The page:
· If suit already pending, name of attorney forlien claimant. If no suit pending but lien recorded, name of the preparer ofthe lien claim,
· Name and address of property owner and name andaddress of association,
· Description of property: common, legal, address,etc.,
· Attach copy of lien claim which includes date ofits recording, where recorded, and recording number if there is no pendingproceeding to enforce,
· Attach copy of proposed eligible surety bond,
· Certified copy of the surety’s certificate ofauthority from the Department of Insurance or other state agency charged withthe duty to issue such certificate; and
· Undertaking by applicant to replace bond withanother eligible surety bond in the event that the proposed eligible suretybond at any time ceases to be an eligible surety bond.
ii. Petition shall be ‘personally served’ or sent via ‘certified mail, return receipt requested’
The petition shall be ‘personally served’ or sent via ‘certified mail, return receipt requested’ to each person identified in the petition and his or her attorney of record in a pending action, with a copy of the petition attached with specific notice language contained in the Act.
iii. If no objection filed within 30 days after all persons entitled to notice
If no objection is filed within 30 days after all persons entitled to notice, objections are waived. If the petition complies with the requirements order would enter:
- substituting the eligible surety bond for the property securing the lien claim;
- substituting the lien claimant’s right to recover on the bond for the lien claimant’s causes of action that could be asserted under Section 9, 27, or 28 of the Act.
iv. If objection filed within 30 days after service of notice is required
If the objection is filed within 30 days after service of notice required, petitioner may, upon notice to all parties, move for hearing as to adequacy of bond. Burden on petitioner to establish prima facie that proposed surety is eligible, the order would enter the same as the above two points.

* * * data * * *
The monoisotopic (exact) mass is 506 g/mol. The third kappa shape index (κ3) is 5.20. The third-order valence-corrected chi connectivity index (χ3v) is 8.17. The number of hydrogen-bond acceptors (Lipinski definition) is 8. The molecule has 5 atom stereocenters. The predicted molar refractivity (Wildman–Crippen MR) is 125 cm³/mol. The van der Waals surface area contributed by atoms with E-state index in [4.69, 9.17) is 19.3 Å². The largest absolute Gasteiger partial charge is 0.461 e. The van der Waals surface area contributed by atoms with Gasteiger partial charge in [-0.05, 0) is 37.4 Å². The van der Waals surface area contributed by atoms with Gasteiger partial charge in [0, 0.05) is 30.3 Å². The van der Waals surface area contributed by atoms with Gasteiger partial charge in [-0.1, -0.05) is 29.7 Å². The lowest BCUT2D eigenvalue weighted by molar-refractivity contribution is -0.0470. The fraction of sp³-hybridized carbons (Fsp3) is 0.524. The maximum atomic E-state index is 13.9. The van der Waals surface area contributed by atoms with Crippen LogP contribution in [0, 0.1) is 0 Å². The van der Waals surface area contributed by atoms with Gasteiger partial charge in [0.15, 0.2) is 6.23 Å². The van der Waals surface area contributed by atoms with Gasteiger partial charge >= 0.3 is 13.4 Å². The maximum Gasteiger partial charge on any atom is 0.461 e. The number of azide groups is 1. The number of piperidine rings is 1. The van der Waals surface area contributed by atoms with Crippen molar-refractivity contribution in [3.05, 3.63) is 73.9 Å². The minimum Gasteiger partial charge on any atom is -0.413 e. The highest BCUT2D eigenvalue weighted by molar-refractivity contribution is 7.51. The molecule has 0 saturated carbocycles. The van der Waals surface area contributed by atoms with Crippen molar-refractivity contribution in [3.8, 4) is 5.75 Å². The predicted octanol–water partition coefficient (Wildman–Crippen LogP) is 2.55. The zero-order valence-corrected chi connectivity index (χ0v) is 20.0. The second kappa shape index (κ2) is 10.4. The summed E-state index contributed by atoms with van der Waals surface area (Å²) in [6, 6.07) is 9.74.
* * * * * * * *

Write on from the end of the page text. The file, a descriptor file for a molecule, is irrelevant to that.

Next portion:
v. If court enters order discharging as security for the lien claim
If the court enters an order discharging as security for the lien claim (i.e., the recorded mechanic’s lien claim) and substitutes the surety bond as security, the petitioner shall:
- send copies of the order to the lien claimant and all persons who were to receive copies
- record a copy of the order, together with an executed copy of the approved ‘eligible surety bond’ with the Recorder of Deeds.
Now this is the part that is interesting.
vi. If approved, action on bond shall be in equity against principal and surety of bond
If approved, action on the bond shall be in equity against the principal (i.e., ‘applicant) and surety of bond. The principal and surety shall become parties to proceedings and all other parties to the lien claim count or counts may be dismissed. An action under this section does not preclude a claimant from bringing any other action that does not arise under the Act.
vii. Prevailing party provisions
As you probably know, the Mechanic’s Lien Act has an attorney provision, but it is hard to win. Just because you win, it is not automatic though. If you have a written contract that calls for attorney's fees, and you substantially win, then it is pretty much automatic subject to the judge. But it is a lot easier to win under contract action. Say you do not have a contract providing for attorney’s fees.
The ‘prevailing party’ provisions are:
- If lien claimant wins at least 75%, claimant is a prevailing party,
- If lien claimant wins less than 25% of the claim, principal of the bond (i.e., applicant) is the prevailing party, and
- If lien claimant wins between 25% and 75%, no party is considered a prevailing party.
So even though a contract does not call for it, and it does not talk about the higher standard of vexatious and reasonableness, it could be automatic as long as you win a certain percentage or lose a certain percentage.
You should be aware of the last point above where no party is considered a prevailing party. For example, if an attorney is representing an owner and there is no written contract requirement for attorneys, they are warned that under the bond claim they might lose. Or if the attorney is representing the general contractor, if they do not win at least 25%, they might also lose, meaning that they will have to pay attorney’s fees.
So these are all interesting facts that attorneys have to litigate or deal with recently and
viii. If ‘prevailing party’ entitled to reasonable attorney’s fees
If the prevailing party is entitled to reasonable attorney’s fees. However, fees for lien claimant shall be limited to the amount remaining on the bond after payment of the claim and interest. Fees for the principal shall be limited to 50% of the amount of the lien claim.
ix. Principal and surety may assert defenses
The principal and surety may assert only defenses that could have been asserted against the lien claim by the principal or owner of the record at the time of the contractor’s contract.